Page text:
Team New Zealand trimmer Glenn Ashby will swap his A-Class catamaran for his fishing boat tomorrow after regaining control of the world championships in Auckland.
A day after suffering a broken rudder that slipped him down the table, Ashby bounced back with a second and a first today as Team New Zealand sailors flexed their muscles again in testing conditions for the 81-strong fleet.
Tomorrow is a rest day with the final three races of the championship to be sailed over the weekend.
Ashby, aiming for an eighth world title in this demanding class, plans a bit of downtime before trying to close out the championship.
"I'm not going to do an Oracle, that's for sure," he said, referring to the Americans constant practice on days off during last year's America's Cup where he was in charge of the wingsail on Aotearoa.
"I'm going to take some of the Australian boys fishing."
Ashby knows these 18-foot cats inside out and relished the top-end conditions for the fifth and sixth races of the nine-race event that were sailed in 18-20 knots.
Once his poorest result is dropped, he has a handy lead.
"It was nice to not bust anything today. Consistency is what you're aiming for but if you bust something it's a real frustration.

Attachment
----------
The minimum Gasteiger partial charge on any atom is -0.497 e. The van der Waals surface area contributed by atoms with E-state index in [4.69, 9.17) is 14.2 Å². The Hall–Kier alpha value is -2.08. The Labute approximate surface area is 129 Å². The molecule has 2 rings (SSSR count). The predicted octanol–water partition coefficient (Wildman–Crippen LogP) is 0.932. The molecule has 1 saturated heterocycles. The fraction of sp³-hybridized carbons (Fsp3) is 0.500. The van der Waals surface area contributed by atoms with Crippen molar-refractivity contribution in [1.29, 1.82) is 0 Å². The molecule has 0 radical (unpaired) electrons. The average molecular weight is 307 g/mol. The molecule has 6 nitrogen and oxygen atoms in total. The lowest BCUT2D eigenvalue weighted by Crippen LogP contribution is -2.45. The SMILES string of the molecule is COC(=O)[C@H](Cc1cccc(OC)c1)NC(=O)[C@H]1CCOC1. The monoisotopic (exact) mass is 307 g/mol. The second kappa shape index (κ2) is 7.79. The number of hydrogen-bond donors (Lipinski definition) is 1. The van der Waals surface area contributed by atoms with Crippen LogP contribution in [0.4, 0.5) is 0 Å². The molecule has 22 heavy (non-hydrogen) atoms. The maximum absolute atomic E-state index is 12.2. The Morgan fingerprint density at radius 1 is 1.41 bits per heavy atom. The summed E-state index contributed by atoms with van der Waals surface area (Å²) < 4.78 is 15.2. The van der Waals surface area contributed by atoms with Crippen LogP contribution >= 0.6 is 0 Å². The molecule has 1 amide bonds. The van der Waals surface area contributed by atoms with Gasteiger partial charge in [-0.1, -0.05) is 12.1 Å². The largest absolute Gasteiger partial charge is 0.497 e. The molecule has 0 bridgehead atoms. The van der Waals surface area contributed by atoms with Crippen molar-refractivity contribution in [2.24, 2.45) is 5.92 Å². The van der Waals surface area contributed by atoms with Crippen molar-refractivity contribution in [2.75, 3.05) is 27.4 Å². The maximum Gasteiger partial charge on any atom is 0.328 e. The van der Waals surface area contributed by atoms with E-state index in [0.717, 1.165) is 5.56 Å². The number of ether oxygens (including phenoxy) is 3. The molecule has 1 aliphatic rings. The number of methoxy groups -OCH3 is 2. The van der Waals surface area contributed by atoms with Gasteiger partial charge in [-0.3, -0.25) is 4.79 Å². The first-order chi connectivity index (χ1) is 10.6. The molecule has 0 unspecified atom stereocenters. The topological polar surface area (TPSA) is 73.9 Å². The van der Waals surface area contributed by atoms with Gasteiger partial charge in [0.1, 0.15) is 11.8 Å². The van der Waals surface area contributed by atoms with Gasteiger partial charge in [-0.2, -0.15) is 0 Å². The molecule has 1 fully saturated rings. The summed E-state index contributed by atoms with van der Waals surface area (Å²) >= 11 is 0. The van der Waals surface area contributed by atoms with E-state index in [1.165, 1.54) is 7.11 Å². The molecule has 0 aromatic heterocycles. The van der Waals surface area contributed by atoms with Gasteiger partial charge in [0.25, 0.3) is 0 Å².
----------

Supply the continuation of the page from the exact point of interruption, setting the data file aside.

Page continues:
"It was a great day. I feel sorry for the boys that broke stuff but that was me yesterday."
Those rivals included young Team New Zealand recruit Peter Burling who won the fifth race but then suffered the frustration of a broken centreboard in the next race.
Burling's Olympic team mate and new Team New Zealand member Blair Tuke had a strong day, recording a third and second.
Ashby isn't surprised to see his pupils pushing him so hard.
"I was expecting them to be right up there with all the training and stuff we've done. They are going fast," he said.
"They have done a lot of work setting up the boats to make sure they are quick. They know how to get off the start line and where to point them. Any Olympic medallist who jumps into any class is always generally up there."
"I'm really rapt for all the boys and it's going to be an interesting weekend, that's for sure."
Team New Zealand tactician Ray Davies, making a rare appearance in this class, had a 10th and 3rd to be in the mix for the business end of the regatta.
"I'm hanging in with a couple of days to go. It's bloody hard work keeping up with these young guys," Davies said.
The casualties included Britain's Alexis Reeves who snapped his cat in half during a gybe.
"I dug the nose in, the port hull went one way and the starboard hull went the other," he lamented.
- Fairfax Media
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